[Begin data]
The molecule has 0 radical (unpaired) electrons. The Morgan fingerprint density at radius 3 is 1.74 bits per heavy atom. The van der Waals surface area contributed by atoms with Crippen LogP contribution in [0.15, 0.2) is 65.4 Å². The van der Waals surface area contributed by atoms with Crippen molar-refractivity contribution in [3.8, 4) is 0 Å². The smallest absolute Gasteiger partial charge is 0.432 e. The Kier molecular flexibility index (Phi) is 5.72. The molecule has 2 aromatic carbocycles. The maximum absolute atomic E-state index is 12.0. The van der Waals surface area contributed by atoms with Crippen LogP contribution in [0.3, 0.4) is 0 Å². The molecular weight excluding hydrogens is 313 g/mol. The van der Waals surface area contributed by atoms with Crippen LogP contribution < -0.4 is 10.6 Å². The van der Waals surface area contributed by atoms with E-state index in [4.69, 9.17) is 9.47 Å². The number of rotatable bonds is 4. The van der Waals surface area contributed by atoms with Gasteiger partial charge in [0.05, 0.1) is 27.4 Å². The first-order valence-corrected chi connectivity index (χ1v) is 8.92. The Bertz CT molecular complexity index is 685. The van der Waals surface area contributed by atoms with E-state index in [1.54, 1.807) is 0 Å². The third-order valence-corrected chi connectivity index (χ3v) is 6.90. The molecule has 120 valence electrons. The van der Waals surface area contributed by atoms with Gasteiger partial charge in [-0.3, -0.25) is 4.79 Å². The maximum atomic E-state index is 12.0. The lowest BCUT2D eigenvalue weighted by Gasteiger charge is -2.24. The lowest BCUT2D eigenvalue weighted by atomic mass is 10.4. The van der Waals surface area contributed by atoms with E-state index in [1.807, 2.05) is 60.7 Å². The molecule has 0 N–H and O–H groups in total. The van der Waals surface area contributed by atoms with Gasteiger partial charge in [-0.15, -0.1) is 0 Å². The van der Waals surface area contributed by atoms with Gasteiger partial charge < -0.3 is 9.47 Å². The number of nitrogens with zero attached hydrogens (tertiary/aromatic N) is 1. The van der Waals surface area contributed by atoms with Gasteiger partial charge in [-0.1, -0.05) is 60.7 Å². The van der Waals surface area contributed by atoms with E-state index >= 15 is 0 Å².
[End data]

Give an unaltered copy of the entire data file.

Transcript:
The molecule has 0 radical (unpaired) electrons. The Morgan fingerprint density at radius 3 is 1.74 bits per heavy atom. The van der Waals surface area contributed by atoms with Crippen LogP contribution in [0.15, 0.2) is 65.4 Å². The van der Waals surface area contributed by atoms with Crippen molar-refractivity contribution in [3.8, 4) is 0 Å². The smallest absolute Gasteiger partial charge is 0.432 e. The Kier molecular flexibility index (Phi) is 5.72. The molecule has 2 aromatic carbocycles. The maximum absolute atomic E-state index is 12.0. The van der Waals surface area contributed by atoms with Crippen LogP contribution in [0.3, 0.4) is 0 Å². The molecular weight excluding hydrogens is 313 g/mol. The van der Waals surface area contributed by atoms with Crippen LogP contribution < -0.4 is 10.6 Å². The van der Waals surface area contributed by atoms with E-state index in [4.69, 9.17) is 9.47 Å². The number of rotatable bonds is 4. The van der Waals surface area contributed by atoms with Gasteiger partial charge in [0.05, 0.1) is 27.4 Å². The first-order valence-corrected chi connectivity index (χ1v) is 8.92. The Bertz CT molecular complexity index is 685. The van der Waals surface area contributed by atoms with E-state index in [1.54, 1.807) is 0 Å². The third-order valence-corrected chi connectivity index (χ3v) is 6.90. The molecule has 120 valence electrons. The van der Waals surface area contributed by atoms with Gasteiger partial charge in [-0.3, -0.25) is 4.79 Å². The maximum atomic E-state index is 12.0. The lowest BCUT2D eigenvalue weighted by Gasteiger charge is -2.24. The lowest BCUT2D eigenvalue weighted by atomic mass is 10.4. The van der Waals surface area contributed by atoms with E-state index in [1.807, 2.05) is 60.7 Å². The molecule has 0 N–H and O–H groups in total. The van der Waals surface area contributed by atoms with Gasteiger partial charge in [-0.15, -0.1) is 0 Å². The van der Waals surface area contributed by atoms with Gasteiger partial charge < -0.3 is 9.47 Å². The number of nitrogens with zero attached hydrogens (tertiary/aromatic N) is 1. The van der Waals surface area contributed by atoms with Gasteiger partial charge in [-0.1, -0.05) is 60.7 Å². The van der Waals surface area contributed by atoms with E-state index >= 15 is 0 Å².